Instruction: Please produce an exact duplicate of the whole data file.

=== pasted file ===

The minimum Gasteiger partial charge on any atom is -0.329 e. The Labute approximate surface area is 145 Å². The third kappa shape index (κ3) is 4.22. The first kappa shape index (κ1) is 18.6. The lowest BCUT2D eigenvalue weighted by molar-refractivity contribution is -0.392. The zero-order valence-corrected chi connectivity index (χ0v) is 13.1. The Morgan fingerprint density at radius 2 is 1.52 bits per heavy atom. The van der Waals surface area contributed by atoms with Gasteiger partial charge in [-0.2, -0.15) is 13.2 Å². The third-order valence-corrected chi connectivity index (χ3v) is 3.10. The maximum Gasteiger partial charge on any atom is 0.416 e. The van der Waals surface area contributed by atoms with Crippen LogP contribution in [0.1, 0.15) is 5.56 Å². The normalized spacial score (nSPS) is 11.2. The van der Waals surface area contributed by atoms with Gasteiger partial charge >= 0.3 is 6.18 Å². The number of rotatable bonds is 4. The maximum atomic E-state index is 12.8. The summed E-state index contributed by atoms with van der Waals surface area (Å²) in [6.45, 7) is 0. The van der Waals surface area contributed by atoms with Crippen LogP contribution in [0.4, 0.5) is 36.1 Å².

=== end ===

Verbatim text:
The minimum Gasteiger partial charge on any atom is -0.329 e. The Labute approximate surface area is 145 Å². The third kappa shape index (κ3) is 4.22. The first kappa shape index (κ1) is 18.6. The lowest BCUT2D eigenvalue weighted by molar-refractivity contribution is -0.392. The zero-order valence-corrected chi connectivity index (χ0v) is 13.1. The Morgan fingerprint density at radius 2 is 1.52 bits per heavy atom. The van der Waals surface area contributed by atoms with Gasteiger partial charge in [-0.2, -0.15) is 13.2 Å². The third-order valence-corrected chi connectivity index (χ3v) is 3.10. The maximum Gasteiger partial charge on any atom is 0.416 e. The van der Waals surface area contributed by atoms with Crippen LogP contribution in [0.1, 0.15) is 5.56 Å². The normalized spacial score (nSPS) is 11.2. The van der Waals surface area contributed by atoms with Gasteiger partial charge >= 0.3 is 6.18 Å². The number of rotatable bonds is 4. The maximum atomic E-state index is 12.8. The summed E-state index contributed by atoms with van der Waals surface area (Å²) in [6.45, 7) is 0. The van der Waals surface area contributed by atoms with Crippen LogP contribution in [0.4, 0.5) is 36.1 Å².